I am going to change things up a bit for my Tombstone Tuesday posts and feature some tombstone art posts in between my regular Tombstone Tuesday blog posts.
I find the artwork on tombstones very interesting, especially on the older tombstones. What do those intricate carvings mean? Decades ago not everyone could read or write and people conveyed a message, belief, or sentiment on their loved one’s tombstone with beautiful carvings.
Today’s tombstone symbol is the Willow Tree.
The Willow Tree was a popular tombstone symbol used in the 1830s-1860s. In the colonial states it was one of the first symbols used after the skull and crossbones and the winged death head icons were no longer used. Here in the Midwest, where those early Colonial tombstone motifs were not used, the Willow Tree was one of the very first tombstone symbols used, usually carved on a sandstone or marble marker.
Obviously, the Weeping Willow Tree can symbolize sadness, weeping, and mourning.
But the Willow Trees may also symbolize longevity, immortality, the resurrection of the soul, and life after death. Willows grow rather quickly and are quite hardy. They can sustain damage from storms and can withstand pruning. Cuttings will take root rather easily, even after being on the ground for some time. It is sometimes difficult to rid an area of willow trees and their sprouts.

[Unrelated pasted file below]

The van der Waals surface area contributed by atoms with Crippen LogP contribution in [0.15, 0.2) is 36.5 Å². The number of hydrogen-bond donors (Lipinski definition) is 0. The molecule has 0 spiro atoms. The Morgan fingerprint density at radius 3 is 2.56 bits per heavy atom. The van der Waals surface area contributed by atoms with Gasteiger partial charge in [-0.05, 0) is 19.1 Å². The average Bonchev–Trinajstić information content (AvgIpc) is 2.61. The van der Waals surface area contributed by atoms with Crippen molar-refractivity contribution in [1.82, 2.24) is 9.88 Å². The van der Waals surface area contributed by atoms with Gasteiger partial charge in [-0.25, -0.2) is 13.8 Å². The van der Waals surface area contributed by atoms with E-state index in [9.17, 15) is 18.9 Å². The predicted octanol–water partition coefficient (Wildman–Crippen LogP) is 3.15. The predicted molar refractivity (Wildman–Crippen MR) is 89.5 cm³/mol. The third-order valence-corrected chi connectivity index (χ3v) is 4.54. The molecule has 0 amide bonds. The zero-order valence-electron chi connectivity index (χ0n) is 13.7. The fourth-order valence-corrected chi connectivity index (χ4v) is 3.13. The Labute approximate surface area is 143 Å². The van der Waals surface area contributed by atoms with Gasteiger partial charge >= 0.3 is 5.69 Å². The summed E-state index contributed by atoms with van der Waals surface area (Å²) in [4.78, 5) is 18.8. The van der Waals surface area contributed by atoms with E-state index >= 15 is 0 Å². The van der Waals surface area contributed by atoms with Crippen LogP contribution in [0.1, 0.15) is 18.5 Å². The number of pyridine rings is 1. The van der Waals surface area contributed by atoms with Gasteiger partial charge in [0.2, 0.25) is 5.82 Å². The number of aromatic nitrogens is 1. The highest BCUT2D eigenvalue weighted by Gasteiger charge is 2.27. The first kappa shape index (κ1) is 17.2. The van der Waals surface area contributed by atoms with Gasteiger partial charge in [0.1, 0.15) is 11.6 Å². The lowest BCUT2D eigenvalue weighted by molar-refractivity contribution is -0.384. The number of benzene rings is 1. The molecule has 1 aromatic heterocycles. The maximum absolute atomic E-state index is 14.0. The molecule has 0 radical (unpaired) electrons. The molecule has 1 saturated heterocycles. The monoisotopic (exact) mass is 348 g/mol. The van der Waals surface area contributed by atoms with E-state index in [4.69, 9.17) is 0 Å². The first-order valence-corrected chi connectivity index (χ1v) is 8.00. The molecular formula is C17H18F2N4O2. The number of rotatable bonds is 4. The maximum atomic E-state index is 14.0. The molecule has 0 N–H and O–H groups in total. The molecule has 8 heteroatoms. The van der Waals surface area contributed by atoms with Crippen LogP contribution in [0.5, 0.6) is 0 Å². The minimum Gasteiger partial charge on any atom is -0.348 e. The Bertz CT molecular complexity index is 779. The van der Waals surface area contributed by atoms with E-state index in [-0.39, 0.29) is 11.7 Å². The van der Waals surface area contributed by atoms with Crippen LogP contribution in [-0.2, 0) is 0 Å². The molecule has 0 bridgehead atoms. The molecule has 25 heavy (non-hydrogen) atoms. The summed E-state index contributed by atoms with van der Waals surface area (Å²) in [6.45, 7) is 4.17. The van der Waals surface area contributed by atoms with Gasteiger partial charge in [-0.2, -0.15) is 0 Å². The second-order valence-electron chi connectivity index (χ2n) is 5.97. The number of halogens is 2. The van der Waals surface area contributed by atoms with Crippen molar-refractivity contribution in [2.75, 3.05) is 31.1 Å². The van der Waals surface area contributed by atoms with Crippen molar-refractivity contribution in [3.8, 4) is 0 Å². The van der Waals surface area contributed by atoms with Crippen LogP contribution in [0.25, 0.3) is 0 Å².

Willow Tree symbols in Zion Lutheran Cemetery, Schumm:
This tombstone from Fountain Chapel Cemetery, Mercer County:
A Willow Tree from St. Jacob Cemetery, Botkins, Ohio:
Willow Tree from Evangelical Protestant Cemetery, Van Wert County:
I hope you enjoy viewing this tombstone art. As you can see, there are many variations of the willow tree symbol.